This report reviews the development and applications of molecular and materials modeling in Europe and Japan in comparison to those in the United States. Topics covered include computational quantum chemistry, molecular simulations by molecular dynamics and Monte Carlo methods, mesoscale modeling of material domains, molecular-structure/macroscale property correlations like QSARs and QSPRs, and related information technologies like informatics and special-purpose molecular-modeling computers. The panel's findings include the following: The United States leads this field in many scientific areas. However, Canada has particular strengths in DFT methods and homogeneous catalysis; Europe in heterogeneous catalysis, mesoscale, and materials modeling; and Japan in materials modeling and special-purpose computing. Major government-industry initiatives are underway in Europe and Japan, notably in multi-scale materials modeling and in development of chemistry-capable ab-initio molecular dynamics codes.

  16. Gas Phase Molecular Dynamics

    International Nuclear Information System (INIS)

    Hall, G.E.; Prrese, J.M.; Sears, T.J.; Weston, R.E.

    1999-01-01

    The goal of this research is the understanding of elementary chemical and physical processes important in the combustion of fossil fuels. Interest centers on reactions involving short-lived chemical intermediates and their properties. High-resolution high-sensitivity laser absorption methods are augmented by high temperature flow-tube reaction kinetics studies with mass spectrometric sampling. These experiments provide information on the energy levels, structures and reactivity of molecular flee radical species and, in turn, provide new tools for the study of energy flow and chemical bond cleavage in the radicals in chemical systems. The experimental work is supported by theoretical and computational work using time-dependent quantum wave packet calculations that provide insights into energy flow between the vibrational modes of the molecule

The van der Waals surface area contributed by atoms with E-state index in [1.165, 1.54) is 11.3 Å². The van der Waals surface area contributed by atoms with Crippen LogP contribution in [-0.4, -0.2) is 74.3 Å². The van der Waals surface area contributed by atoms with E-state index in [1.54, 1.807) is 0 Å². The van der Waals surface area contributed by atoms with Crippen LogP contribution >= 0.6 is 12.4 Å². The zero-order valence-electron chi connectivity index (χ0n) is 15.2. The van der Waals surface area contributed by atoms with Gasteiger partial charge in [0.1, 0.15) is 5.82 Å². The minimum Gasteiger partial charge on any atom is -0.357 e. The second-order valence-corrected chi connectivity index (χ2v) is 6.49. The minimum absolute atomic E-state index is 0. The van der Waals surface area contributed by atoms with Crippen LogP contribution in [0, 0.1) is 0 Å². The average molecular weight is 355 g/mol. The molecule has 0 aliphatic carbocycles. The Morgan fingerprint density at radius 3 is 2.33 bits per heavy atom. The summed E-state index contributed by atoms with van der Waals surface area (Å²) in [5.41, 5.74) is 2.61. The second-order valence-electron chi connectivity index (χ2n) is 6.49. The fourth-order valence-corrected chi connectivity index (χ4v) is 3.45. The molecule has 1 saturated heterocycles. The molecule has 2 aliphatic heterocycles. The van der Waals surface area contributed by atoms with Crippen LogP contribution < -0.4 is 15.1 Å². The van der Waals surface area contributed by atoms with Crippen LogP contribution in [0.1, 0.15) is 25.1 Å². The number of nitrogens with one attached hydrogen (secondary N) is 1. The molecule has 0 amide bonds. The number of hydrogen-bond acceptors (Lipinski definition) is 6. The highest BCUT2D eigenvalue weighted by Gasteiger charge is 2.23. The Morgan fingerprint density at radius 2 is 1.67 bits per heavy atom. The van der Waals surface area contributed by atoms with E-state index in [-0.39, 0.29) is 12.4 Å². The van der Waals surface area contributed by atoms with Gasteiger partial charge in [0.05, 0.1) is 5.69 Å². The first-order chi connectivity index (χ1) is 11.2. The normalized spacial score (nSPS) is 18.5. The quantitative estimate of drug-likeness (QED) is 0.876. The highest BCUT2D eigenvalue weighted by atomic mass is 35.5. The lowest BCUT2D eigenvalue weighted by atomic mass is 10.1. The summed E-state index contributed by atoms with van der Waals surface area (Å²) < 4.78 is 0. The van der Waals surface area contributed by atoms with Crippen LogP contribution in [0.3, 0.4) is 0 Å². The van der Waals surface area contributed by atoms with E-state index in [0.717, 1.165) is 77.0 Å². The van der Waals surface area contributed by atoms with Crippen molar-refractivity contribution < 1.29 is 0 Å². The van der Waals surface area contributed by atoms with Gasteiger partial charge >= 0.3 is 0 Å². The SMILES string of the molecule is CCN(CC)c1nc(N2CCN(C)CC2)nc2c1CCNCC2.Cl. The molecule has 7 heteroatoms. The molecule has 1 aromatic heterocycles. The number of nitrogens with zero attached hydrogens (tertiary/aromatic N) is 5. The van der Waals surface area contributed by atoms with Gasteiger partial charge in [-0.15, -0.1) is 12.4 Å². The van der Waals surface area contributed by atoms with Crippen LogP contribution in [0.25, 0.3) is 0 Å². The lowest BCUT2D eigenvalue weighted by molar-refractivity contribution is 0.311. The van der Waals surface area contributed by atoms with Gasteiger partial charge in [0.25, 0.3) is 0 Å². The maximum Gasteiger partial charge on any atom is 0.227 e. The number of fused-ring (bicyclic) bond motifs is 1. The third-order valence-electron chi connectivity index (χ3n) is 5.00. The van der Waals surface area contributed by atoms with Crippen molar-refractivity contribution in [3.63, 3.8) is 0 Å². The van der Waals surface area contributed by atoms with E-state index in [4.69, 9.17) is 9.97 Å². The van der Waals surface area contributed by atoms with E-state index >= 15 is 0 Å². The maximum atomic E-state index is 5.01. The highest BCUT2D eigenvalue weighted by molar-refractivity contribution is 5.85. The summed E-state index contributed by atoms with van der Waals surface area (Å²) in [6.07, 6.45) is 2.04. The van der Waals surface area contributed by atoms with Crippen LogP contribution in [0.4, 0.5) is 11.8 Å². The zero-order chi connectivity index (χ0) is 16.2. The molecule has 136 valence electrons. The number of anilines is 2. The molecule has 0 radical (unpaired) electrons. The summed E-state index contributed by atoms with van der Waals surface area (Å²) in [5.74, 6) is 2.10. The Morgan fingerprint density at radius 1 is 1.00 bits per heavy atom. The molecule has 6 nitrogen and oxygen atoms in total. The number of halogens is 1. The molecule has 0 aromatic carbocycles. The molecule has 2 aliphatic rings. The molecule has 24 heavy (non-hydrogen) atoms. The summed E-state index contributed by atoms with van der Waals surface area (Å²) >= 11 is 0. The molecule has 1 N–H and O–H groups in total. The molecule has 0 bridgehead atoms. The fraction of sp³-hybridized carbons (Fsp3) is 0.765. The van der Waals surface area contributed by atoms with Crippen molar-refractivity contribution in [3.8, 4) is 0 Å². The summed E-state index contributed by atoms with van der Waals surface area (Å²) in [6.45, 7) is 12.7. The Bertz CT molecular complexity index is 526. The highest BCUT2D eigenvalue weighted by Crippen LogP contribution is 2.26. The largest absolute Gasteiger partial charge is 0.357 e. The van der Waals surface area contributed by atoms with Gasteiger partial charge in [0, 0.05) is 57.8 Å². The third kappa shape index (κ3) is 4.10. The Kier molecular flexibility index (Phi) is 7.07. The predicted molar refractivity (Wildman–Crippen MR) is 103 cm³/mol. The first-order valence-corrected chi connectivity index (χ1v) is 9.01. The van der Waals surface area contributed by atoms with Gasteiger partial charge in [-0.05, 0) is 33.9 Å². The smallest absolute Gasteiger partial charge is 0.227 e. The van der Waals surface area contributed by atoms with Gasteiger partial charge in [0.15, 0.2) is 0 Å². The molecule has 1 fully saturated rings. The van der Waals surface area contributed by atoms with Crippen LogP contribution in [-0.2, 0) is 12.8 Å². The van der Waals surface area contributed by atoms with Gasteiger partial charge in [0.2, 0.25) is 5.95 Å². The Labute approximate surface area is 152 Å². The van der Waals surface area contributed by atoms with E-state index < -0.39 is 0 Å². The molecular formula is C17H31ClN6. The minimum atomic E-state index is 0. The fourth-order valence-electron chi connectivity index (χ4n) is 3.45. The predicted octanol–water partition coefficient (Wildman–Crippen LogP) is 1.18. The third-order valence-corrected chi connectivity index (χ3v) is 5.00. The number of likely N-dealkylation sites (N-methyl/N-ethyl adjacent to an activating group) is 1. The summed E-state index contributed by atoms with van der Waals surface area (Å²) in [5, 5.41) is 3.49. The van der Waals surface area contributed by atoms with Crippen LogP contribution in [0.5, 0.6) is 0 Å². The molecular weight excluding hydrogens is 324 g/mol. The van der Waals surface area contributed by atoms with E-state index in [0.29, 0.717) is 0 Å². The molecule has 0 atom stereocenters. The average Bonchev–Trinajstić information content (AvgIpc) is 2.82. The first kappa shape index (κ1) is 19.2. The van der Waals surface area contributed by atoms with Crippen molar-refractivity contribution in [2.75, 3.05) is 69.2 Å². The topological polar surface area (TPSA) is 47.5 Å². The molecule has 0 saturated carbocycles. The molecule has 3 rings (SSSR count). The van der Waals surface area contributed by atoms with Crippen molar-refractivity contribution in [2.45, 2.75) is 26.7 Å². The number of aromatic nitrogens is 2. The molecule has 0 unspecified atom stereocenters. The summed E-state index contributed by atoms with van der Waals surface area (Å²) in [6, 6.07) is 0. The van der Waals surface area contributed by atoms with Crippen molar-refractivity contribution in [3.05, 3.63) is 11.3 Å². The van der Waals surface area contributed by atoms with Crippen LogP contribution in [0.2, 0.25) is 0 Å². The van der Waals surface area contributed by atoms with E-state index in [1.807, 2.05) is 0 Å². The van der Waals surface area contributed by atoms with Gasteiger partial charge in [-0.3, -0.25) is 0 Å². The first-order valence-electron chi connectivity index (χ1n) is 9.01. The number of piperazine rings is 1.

17. Molecular genetics in neurology.

    Science.gov (United States)

    Martin, J B

    1993-12-01

    There has been remarkable progress in the identification of mutations in genes that cause inherited neurological disorders. Abnormalities in the genes for Huntington disease, neurofibromatosis types 1 and 2, one form of familial amyotrophic lateral sclerosis, fragile X syndrome, myotonic dystrophy, Kennedy syndrome, Menkes disease, and several forms of retinitis pigmentosa have been elucidated. Rare disorders of neuronal migration such as Kallmann syndrome, Miller-Dieker syndrome, and Norrie disease have been shown to be due to specific gene defects. Several muscle disorders characterized by abnormal membrane excitability have been defined as mutations of the muscle sodium or chloride channels. These advances provide opportunity for accurate molecular diagnosis of at-risk individuals and are the harbinger of new approaches to therapy of these diseases.

  18. Molecular mechanisms in gliomagenesis

    DEFF Research Database (Denmark)

    Hulleman, Esther; Helin, Kristian

    2005-01-01